School of Arts and Sciences
The LIT Project supports an increasingly diverse student population by reinforcing intercultural competence in both students and faculty through:
Students will learn how to switch lenses and view experiences through multiple and varied perspectives through exposure to culturally diverse scholars, increased undergraduate research in the humanities, and co-curricular activities that evoke engagement in multiple ways of understanding our world.
We will infuse the educational experience at FLC with opportunities that promote acceptance of difference and a desire to thoroughly include diverse peoples and perspectives.
Faculty and students alike will explore ideas of motion, movement, and change. Whether physical, economic, social, or emotional, humans live increasingly within a world of transit. Encouraging students to embrace adaptability will position graduates to have the best chance of success as they navigate the many spaces they will face throughout their lives.
Infrastructure and culture are integral components to the LIT Project's success. To this end, FLC is committed to the following:
FLC will host nationally known scholars of Native American or Indigenous Studies each semester. The scholars will teach courses on a topic related to literacies, inclusion, and/or transit, conduct monthly discussions/workshops for faculty, and give lectures open to all students, faculty, staff, and the public. These scholars will serve as a role model for the grounding philosophies of the LIT Project as well as experts in one or more of the areas.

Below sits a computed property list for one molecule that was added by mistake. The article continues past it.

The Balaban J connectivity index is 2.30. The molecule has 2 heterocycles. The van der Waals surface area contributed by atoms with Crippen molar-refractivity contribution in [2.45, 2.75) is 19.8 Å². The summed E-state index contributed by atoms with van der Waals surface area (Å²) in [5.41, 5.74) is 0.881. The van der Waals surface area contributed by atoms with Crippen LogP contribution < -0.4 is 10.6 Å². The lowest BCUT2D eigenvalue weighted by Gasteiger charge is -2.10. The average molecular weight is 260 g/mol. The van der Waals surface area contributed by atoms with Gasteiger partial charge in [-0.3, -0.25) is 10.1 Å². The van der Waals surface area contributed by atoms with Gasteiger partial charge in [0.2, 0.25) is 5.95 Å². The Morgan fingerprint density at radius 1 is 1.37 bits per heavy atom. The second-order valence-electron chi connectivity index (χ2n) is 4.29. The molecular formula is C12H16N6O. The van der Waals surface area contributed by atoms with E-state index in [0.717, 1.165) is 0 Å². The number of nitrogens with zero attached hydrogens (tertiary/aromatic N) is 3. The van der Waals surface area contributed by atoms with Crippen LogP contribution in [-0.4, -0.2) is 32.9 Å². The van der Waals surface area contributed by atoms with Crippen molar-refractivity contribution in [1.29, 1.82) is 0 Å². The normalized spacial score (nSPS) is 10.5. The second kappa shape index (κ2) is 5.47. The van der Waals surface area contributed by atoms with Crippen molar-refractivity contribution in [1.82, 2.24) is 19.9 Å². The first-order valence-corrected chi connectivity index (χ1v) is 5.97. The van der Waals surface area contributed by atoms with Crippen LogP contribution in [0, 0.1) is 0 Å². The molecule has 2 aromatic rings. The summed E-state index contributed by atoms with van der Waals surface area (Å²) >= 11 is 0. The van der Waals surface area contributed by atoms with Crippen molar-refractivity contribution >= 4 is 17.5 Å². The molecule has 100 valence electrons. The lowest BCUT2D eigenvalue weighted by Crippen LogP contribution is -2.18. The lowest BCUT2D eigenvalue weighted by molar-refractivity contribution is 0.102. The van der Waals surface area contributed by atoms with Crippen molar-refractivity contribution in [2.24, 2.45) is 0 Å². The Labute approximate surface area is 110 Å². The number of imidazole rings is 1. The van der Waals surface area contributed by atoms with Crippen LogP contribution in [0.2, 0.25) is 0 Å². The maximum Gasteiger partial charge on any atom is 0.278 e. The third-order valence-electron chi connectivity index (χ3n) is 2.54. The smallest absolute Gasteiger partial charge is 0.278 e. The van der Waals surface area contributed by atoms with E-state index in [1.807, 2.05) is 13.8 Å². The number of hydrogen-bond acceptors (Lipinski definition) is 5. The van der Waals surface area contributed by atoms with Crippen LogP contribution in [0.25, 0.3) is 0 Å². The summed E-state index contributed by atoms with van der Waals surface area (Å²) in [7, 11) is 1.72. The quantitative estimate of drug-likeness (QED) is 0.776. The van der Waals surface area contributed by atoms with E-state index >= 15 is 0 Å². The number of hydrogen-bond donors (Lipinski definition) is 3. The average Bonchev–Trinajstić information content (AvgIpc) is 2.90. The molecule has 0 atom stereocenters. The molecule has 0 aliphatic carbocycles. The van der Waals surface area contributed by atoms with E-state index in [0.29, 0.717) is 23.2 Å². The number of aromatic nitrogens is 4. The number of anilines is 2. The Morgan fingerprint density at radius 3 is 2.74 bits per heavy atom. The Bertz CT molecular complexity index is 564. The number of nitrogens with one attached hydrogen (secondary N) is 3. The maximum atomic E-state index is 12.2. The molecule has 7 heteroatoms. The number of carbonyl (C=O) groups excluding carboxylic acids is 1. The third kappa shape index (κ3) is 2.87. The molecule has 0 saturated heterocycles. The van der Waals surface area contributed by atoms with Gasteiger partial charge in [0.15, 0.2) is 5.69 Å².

FLC will host a workshop leader to facilitate curricular revisions supporting diversity and inclusion, with the aim of creating curricula and pedagogical practices that reflect the racially and ethnically student population that FLC serves. Each year different faculty members will receive stipends to participate in workshops, modify their curriculum, and pilot their curriculum the following semester. Additionally, FLC will develop a diversity requirement within the general education curriculum including theme-based paths that reflect the LIT program.
These workshops will specifically engage faculty in the idea of transit(ion). As they start to understand their curriculum and classroom from the student's perspective, and as they embrace new strategies to address a multicultural student population, they will be asked to alter what they do.
By the end of the project the majority of campus will be engaged in undergraduate research, which is critical to academic success for under-served minority students. FLC will encourage:
Dr. Chad Colby, Professor of Art & Design, will develop undergraduate research in the Humanities throughout the School of Arts & Sciences. He will work with the Associate VP to develop humanities projects within the existing infrastructure, identify faculty to mentor poster sessions and distribute poster supplies for projects, and select teams to attend the annual Council of Undergraduate Research Conference.
Dr. Chiara Cannella, Associate Professor of Education will select consultants for annual summer workshops in diverse pedagogy, select workshop participants, and oversee the curriculum development as a result of participation in the workshops.